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Re: starship-design: Interesting, if large idea...
Where do you get all the metal/material from?
I'd guess that that would be a fair percentage of the metal available in the
Don't wanna think how long that would take to build, and what it would cost
if it were to go wrong somewhere along the line, even if it were possible.
You'd probably also be looking at some pretty exotic materials if you could
make something that big and spin it/accelerate it, not the sort of thing
you'd find in asteroids anyway - so you'd need lots of synthesis etc also.
Also, for craft that carry their own fuel, to get to a decent percentage of
C (tho not really necessary on this sort of ship, as it's basically a planet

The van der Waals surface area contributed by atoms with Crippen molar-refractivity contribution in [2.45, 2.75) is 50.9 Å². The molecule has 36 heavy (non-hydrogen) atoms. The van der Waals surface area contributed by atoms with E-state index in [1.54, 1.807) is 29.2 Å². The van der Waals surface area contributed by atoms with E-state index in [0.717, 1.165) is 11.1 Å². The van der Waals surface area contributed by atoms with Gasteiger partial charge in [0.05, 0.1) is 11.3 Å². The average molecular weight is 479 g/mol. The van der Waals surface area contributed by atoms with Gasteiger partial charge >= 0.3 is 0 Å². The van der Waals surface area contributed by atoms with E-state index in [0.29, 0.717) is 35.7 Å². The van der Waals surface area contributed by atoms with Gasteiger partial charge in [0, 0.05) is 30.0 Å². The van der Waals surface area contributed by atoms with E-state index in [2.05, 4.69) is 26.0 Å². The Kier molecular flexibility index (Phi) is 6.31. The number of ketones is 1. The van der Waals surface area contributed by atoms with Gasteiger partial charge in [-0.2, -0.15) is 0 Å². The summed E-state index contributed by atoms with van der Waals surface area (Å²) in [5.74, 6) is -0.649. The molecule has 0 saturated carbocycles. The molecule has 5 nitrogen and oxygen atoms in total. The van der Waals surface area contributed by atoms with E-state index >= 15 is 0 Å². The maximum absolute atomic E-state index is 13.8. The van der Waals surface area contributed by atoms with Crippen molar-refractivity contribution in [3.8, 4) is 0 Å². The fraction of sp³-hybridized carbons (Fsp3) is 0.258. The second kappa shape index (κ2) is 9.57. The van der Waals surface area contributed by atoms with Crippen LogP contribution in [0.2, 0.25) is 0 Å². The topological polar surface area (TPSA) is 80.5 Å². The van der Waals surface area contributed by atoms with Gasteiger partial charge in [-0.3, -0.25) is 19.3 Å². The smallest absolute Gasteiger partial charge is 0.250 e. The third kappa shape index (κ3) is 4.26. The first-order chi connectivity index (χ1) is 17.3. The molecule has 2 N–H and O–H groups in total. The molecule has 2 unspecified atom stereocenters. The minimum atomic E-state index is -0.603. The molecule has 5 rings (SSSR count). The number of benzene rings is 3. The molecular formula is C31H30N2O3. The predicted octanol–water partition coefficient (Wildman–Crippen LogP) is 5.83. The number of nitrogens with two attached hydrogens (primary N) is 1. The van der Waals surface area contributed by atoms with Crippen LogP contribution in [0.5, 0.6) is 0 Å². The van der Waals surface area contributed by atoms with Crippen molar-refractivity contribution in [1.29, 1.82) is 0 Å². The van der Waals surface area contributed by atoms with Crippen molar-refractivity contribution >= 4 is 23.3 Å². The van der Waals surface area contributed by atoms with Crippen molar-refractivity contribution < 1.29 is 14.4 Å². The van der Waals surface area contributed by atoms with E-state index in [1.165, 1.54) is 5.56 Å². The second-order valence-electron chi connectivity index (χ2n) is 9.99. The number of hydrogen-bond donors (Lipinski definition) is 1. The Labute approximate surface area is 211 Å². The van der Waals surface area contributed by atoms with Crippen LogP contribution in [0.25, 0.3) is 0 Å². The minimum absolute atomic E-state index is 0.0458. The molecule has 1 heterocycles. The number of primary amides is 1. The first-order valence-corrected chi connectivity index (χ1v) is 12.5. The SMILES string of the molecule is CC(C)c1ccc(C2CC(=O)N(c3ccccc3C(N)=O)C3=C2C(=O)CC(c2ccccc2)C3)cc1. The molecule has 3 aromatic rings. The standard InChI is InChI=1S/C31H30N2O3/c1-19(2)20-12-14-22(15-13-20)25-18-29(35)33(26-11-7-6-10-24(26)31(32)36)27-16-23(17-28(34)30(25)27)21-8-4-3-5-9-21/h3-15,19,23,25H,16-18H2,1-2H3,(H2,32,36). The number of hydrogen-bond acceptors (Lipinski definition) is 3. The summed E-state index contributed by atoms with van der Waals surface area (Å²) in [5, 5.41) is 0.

anyway) you are looking at many many times more fuel than craft, so you'd
need a LOT of fuel, even if it were water, I expect you'd be quite pressed
to find enough of it?
----- Original Message -----
From: Paul Anderson <firstname.lastname@example.org>
Sent: Saturday, April 10, 1999 7:22 AM
Subject: starship-design: Interesting, if large idea...
> One idea I've been pondering lately is that most people are focused on
> building space-fairing vessels that are too small. IIRC, the distance
> from earth to mars is 309 million miles(depending on position in orbit),
> That's a huge scale - modern craft are microscopic by comparison. I've
> been thinking about a much larger craft, a cylinder, approximately 50,000
> miles long and 1,500 in diameter, with a suitable bar in the middle to
> provide illumination. A spin is put on the vessel to produce artificial
> gravity, and buildings are built on the interior surface. I've been told
> by certain sources that such a vessel over 23 kilometres is unfeasable to
> construct (wall thickness becomes incredible), any thoughts on using
> braces to overcome the limitation?
> Paul Anderson
> "We have learned to imitute you exarctly."